TOKYO - In June 2011, when customers of now-bankrupt bitcoin exchange Mt. Gox agitated for proof that the Tokyo-based firm was still solvent after a hacking attack, CEO Mark Karpeles turned to the comedy science fiction novel "The Hitchhikers Guide to the Galaxy".
During an online chat, Karpeles moved the equivalent of US$170 million (S$213 million) in bitcoin at today's market rates - the virtual equivalent of a bank manager flashing a wad of cash in a wallet to establish credit. The gesture - with a sly wink to the "geek" culture Karpeles believed he shared with many of his 50,000 customers at the time, including an interest in coding, Japanese manga comics and science fiction - succeeded.
By moving 424,242 bitcoins, Karpeles, then 26, evoked the random number, 42, described as the "meaning of life" in Douglas Adams' sci-fi novel. "Don't come after me claiming we have no coins," Karpeles said, according to a transcript of that online discussion. "42 is the answer."
As the price of bitcoin soared from a few dollars to above US$1,000, Mt. Gox grew to become the world's largest exchange for the digital currency, handling flows worth US$3 billion in 2013, by the company's own reckoning.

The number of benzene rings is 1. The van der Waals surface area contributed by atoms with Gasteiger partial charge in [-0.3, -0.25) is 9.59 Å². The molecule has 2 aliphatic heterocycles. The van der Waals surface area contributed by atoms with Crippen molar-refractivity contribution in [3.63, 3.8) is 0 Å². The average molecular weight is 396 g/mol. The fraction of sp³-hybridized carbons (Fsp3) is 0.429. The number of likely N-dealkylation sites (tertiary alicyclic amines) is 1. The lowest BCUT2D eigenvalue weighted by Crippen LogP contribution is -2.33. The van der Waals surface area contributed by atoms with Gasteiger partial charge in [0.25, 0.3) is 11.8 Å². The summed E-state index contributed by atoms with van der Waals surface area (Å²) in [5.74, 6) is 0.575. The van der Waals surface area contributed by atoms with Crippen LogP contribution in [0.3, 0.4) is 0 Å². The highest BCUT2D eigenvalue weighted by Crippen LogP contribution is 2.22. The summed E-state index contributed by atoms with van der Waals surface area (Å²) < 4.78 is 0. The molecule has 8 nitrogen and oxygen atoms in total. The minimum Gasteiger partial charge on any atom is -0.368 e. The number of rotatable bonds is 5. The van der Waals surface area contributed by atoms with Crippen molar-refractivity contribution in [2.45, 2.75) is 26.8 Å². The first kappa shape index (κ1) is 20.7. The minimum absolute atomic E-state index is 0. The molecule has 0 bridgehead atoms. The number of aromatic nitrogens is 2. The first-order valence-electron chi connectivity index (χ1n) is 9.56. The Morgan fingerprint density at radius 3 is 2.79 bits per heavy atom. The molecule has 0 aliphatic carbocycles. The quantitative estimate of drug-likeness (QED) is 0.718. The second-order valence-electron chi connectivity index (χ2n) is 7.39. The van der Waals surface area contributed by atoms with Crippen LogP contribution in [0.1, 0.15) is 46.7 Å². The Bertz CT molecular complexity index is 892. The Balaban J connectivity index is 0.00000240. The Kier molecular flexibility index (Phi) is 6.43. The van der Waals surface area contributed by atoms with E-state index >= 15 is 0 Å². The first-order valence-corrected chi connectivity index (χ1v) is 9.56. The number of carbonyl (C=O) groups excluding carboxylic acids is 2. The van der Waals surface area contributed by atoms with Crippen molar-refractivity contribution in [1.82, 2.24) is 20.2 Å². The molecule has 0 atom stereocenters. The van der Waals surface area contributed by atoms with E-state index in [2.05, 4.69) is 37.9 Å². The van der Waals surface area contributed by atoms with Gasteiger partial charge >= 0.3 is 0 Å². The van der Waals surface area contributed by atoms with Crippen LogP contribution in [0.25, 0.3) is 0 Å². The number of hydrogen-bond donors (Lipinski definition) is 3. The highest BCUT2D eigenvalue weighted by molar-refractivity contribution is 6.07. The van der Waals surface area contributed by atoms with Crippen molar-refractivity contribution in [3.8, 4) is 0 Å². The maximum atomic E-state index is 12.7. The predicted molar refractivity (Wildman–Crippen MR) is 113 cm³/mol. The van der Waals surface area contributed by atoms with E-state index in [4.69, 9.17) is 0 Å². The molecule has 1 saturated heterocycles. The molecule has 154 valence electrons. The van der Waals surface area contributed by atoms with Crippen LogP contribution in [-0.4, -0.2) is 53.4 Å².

But even as Mt. Gox boomed, French-born Karpeles seemed both keen to maintain total control of key operations and indifferent to commercial success, according to former staff and associates who spoke to Reuters, but asked not to be named because of ongoing investigations into the exchange's collapse.
Creditors who want to know how Mt. Gox at one point lost some US$500 million worth of bitcoin and another US$27 million in cash from its bank accounts, are seeking answers from Karpeles, who has spent recent days huddled in meetings with lawyers in Tokyo.
Mt. Gox and its lawyers declined repeated requests for comment for this article.
Lawyers for Karpeles told a US judge last week that he was "not willing" to travel to the United States - as ordered by the judge to answer questions in a bankruptcy court - until his attorneys can "get up to speed" on a new subpoena from the US Treasury Department. Karpeles doesn't want to go to the US as he fears he could be arrested by authorities there, a person familiar with his thinking said.
"Regardless of whether it was a massive fraud or whether he was just grossly negligent, at the end of the day he's at fault," said Steven Woodrow, a lawyer representing a US class action against Karpeles brought by Mt. Gox creditors.
Mt. Gox's bid to resuscitate its business was dismissed by a Tokyo court on Wednesday, and the court-appointed administrator said that meant the firm was likely to be liquidated. He added that Karpeles was likely to be investigated for liability in the exchange's collapse.